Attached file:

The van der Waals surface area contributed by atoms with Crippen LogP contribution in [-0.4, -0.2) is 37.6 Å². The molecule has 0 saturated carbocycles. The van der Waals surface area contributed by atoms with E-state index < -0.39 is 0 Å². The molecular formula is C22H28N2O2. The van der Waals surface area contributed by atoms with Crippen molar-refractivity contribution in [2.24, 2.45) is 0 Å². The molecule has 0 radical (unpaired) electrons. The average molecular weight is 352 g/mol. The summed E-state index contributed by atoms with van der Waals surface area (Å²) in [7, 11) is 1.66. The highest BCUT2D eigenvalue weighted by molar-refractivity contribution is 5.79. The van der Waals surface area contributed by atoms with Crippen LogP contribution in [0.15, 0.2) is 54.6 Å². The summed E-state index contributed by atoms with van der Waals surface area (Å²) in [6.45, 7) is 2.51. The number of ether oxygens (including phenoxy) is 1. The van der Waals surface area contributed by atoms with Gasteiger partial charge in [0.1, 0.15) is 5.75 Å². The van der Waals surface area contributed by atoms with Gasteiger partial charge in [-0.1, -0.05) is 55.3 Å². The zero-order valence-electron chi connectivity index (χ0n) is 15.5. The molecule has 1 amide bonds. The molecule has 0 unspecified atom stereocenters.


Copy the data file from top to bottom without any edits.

The van der Waals surface area contributed by atoms with Crippen LogP contribution in [-0.4, -0.2) is 37.6 Å². The molecule has 0 saturated carbocycles. The van der Waals surface area contributed by atoms with E-state index < -0.39 is 0 Å². The molecular formula is C22H28N2O2. The van der Waals surface area contributed by atoms with Crippen molar-refractivity contribution in [2.24, 2.45) is 0 Å². The molecule has 0 radical (unpaired) electrons. The average molecular weight is 352 g/mol. The summed E-state index contributed by atoms with van der Waals surface area (Å²) in [7, 11) is 1.66. The highest BCUT2D eigenvalue weighted by molar-refractivity contribution is 5.79. The van der Waals surface area contributed by atoms with Crippen LogP contribution in [0.15, 0.2) is 54.6 Å². The summed E-state index contributed by atoms with van der Waals surface area (Å²) in [6.45, 7) is 2.51. The number of ether oxygens (including phenoxy) is 1. The van der Waals surface area contributed by atoms with Gasteiger partial charge in [0.1, 0.15) is 5.75 Å². The van der Waals surface area contributed by atoms with Gasteiger partial charge in [-0.1, -0.05) is 55.3 Å². The zero-order valence-electron chi connectivity index (χ0n) is 15.5. The molecule has 1 amide bonds. The molecule has 0 unspecified atom stereocenters.